Don’t Make These Mistakes With B2B Content Marketing
You’ve heard the mantra: content is king.
It’s the only way to cut through now that your audience is accustomed to tuning out advertising. It builds brand trust, delivers high-quality leads and improves customer loyalty.
But that only applies if it’s good. Poorly executed or irrelevant content will fall flat and could even damage your brand.
Unfortunately, a lot of businesses have spent the past couple of years focusing on producing greater volumes of content with little thought for quality. A study by marketing analytics company Beckon found that brands tripled the number of content pieces they created during the past year.
Most of this content is failing to have the desired impact and the vast majority of audience engagement came from just 5 per cent of content. Basically, 19 out of your last 20 pieces had as much impact as Jeff from accounts payable reading the list of ingredients on his favourite breakfast cereal box and posting it to YouTube.
There’s plenty of debate over how much content you should be generating, but really there’s only one answer: Produce as much as you can do well.
With that in mind, here are the most common B2B content mistakes we see and our tips for avoiding them:
- Winging It: Random posting schedules punctuated with long periods of silence will confuse your audience, especially if you throw a wildly varying tone and lack of purpose into the mix.
Tip: Always have a plan
- Making It All About You: Did you ever meet someone who constantly prattled on about their achievements? How long did it take you for your eyes to glaze over, or worse, start rolling? Your customers don’t care how awesome you think your products are, they want to know how you can help them.
Tip: It’s a conversation, not a sales pitch
- Selective Listening: Surveys and research only answer the questions you know to ask. Use social listening to know what’s important to your audience, and avoid using it exclusively to see what they say about you.
Tip: Be active, not selective
- Compromising On Quality: Take a look at your Netflix or Goodreads queue. Chances are the only way you’ll ever have time to get through it is in a “last person left alive after the apocalypse” scenario. You’re competing with huge volumes of content, much of it from family and friends, so your audience appreciates value more than volume.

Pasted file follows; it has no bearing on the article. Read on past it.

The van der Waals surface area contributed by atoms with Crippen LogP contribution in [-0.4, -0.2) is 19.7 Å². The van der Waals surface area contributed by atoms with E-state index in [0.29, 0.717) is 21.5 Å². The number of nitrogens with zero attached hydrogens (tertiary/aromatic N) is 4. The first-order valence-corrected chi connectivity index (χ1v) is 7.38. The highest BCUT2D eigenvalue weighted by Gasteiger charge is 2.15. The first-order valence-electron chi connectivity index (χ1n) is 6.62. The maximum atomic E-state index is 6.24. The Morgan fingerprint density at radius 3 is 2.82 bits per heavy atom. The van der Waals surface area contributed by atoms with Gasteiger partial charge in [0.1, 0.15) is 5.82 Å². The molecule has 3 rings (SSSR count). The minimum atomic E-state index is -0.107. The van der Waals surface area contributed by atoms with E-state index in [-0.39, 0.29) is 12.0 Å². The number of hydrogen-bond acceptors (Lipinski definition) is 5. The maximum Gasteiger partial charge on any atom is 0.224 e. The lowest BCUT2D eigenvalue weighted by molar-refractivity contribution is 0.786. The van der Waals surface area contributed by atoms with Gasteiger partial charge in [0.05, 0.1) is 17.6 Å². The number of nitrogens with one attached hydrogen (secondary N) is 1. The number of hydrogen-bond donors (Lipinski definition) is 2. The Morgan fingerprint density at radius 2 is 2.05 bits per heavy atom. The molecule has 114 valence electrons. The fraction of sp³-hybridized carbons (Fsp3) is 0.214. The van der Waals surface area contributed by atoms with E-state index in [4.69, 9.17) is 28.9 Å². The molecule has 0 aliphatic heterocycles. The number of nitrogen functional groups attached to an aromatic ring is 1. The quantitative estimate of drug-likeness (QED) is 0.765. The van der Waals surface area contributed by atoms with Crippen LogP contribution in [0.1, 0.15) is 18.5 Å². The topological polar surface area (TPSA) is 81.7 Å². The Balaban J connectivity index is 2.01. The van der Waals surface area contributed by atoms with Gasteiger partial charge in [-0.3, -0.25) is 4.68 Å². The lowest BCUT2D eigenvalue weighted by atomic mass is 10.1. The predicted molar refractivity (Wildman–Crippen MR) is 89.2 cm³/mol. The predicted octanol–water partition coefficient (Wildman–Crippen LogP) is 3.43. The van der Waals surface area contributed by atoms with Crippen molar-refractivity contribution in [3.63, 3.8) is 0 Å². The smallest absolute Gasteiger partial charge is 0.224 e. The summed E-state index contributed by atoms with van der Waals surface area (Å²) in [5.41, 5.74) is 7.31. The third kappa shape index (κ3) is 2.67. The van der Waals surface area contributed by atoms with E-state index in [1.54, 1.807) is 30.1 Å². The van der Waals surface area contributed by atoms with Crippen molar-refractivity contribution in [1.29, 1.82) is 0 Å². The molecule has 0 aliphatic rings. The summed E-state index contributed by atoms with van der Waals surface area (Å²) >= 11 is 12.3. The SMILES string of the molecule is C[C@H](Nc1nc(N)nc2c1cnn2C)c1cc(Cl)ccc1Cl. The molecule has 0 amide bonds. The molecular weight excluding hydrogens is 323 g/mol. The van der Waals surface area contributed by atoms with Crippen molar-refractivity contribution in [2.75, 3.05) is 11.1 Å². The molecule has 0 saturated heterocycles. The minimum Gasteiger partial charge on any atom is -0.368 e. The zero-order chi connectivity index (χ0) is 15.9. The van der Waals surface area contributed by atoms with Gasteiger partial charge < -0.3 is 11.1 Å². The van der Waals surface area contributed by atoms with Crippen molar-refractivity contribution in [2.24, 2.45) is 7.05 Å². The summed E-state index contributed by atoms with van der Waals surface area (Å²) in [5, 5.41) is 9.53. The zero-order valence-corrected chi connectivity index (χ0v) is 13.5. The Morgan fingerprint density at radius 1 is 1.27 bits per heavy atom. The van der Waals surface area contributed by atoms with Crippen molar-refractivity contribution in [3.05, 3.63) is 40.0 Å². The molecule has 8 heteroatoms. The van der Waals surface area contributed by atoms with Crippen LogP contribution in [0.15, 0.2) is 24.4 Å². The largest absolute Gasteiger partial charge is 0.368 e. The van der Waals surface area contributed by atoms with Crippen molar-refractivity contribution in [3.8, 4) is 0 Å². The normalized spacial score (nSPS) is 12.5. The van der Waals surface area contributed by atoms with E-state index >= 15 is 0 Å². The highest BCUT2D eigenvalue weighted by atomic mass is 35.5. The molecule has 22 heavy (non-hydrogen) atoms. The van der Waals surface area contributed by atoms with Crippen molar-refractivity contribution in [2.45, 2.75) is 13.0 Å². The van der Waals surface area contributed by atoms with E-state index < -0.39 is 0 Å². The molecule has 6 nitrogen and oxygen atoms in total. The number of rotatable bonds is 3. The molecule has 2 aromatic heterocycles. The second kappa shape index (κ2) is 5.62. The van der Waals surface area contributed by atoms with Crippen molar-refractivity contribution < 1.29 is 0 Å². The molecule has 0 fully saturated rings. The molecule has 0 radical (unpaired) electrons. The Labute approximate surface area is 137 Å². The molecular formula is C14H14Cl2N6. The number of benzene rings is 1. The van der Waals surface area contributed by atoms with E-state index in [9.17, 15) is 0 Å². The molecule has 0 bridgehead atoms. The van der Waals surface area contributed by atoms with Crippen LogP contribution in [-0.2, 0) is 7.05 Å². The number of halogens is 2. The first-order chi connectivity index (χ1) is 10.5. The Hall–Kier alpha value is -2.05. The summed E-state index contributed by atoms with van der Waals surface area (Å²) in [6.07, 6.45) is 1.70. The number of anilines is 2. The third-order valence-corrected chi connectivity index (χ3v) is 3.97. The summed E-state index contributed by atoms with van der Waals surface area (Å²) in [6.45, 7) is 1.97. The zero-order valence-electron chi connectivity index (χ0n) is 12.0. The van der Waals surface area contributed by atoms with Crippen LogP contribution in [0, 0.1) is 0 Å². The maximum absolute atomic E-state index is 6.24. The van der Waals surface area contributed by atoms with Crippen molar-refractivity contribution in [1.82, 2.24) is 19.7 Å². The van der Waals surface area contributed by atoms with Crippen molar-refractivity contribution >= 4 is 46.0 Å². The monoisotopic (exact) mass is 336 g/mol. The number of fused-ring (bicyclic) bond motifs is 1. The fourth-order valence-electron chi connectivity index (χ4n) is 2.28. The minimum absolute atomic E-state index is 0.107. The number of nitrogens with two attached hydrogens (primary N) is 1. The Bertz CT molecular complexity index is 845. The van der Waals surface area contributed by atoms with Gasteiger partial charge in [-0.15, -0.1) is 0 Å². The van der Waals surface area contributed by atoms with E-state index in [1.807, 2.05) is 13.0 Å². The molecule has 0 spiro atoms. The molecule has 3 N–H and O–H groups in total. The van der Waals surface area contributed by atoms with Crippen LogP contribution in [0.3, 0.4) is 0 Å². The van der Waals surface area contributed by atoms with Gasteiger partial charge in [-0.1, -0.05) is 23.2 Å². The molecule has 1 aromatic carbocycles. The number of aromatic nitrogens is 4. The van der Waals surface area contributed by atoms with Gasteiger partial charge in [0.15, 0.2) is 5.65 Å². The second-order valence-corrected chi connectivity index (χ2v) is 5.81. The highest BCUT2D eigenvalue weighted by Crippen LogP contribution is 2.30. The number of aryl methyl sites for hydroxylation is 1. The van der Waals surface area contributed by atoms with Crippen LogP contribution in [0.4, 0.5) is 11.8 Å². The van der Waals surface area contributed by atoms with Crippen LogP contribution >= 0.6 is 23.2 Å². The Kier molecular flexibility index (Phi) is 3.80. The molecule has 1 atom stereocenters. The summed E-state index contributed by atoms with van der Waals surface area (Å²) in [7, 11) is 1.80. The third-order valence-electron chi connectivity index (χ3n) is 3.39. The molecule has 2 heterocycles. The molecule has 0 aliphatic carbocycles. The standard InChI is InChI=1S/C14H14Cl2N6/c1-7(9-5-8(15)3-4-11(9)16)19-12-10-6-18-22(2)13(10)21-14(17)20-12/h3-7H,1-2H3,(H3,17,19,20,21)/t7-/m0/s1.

Tip: Treat every piece of content with respect
- Doing It All On Your Own: Keeping up a consistent pace is challenging. There are other people in your business with valuable perspectives, so get them involved before you’re running so short of ideas that you start blogging about what everyone is having for lunch. (Pulled beef sandwich with fennel salad, in case you were wondering.)
Tip: Build a virtual team across the business
- Not Marketing Your Content: You know the old proverb about not hiding your light under a bushel? Well once you’ve figured out what a bushel is, it’s advice worth taking. If you’ve created valuable content, you need to spread the word.
Tip: Consider paid and earned media options
- Letting Them Get Away: It pays to keep people around once you already have their attention. So, like the great TV detective Columbo, you should always end an encounter with “just one more thing”. If you don’t give your audience a logical next step, they’ll simply click away.
Tip: Always include a relevant call to action
- Focusing on Viral Content: We all want to be Jean-Claude Van Damme, obviously. But creating truly viral content is hard and there’s no guarantee of success. While your content should never be boring, the guiding principle is that it’s relevant and useful to your target audience.
Tip: Audience quality is more important than overall reach
- Being Everywhere: Tweeting that Instagram on your Tumblr and sharing it on Facebook can be exhausting. The thinner you spread yourself the lower the quality of your content.
Tip: Work out which proven social channels your target audience use, go there
- Content Without Context: People generally only pop up unbidden to interrupt your conversation when they’re trying to recruit you to a cult. Don’t be weird. Only join a conversation if you can contribute something useful.
Tip: Focus on topics that matter to your customers, not trending hashtags
- Everything is Bite-Sized: Combine smartphone use and shrinking attention spans and it’s tempting to buy the “snackable” content mantra. It’s useful, but so is long-form content that educates, entertains and engages the audience that’s most interested in what you have to say.
Tip: Create content that establishes credibility and shares information
Great content can sometimes be funny or even awe-inspiring but it’s more important to be useful. That’s the best way to stand out from a crowd that’s getting more crowded by the second.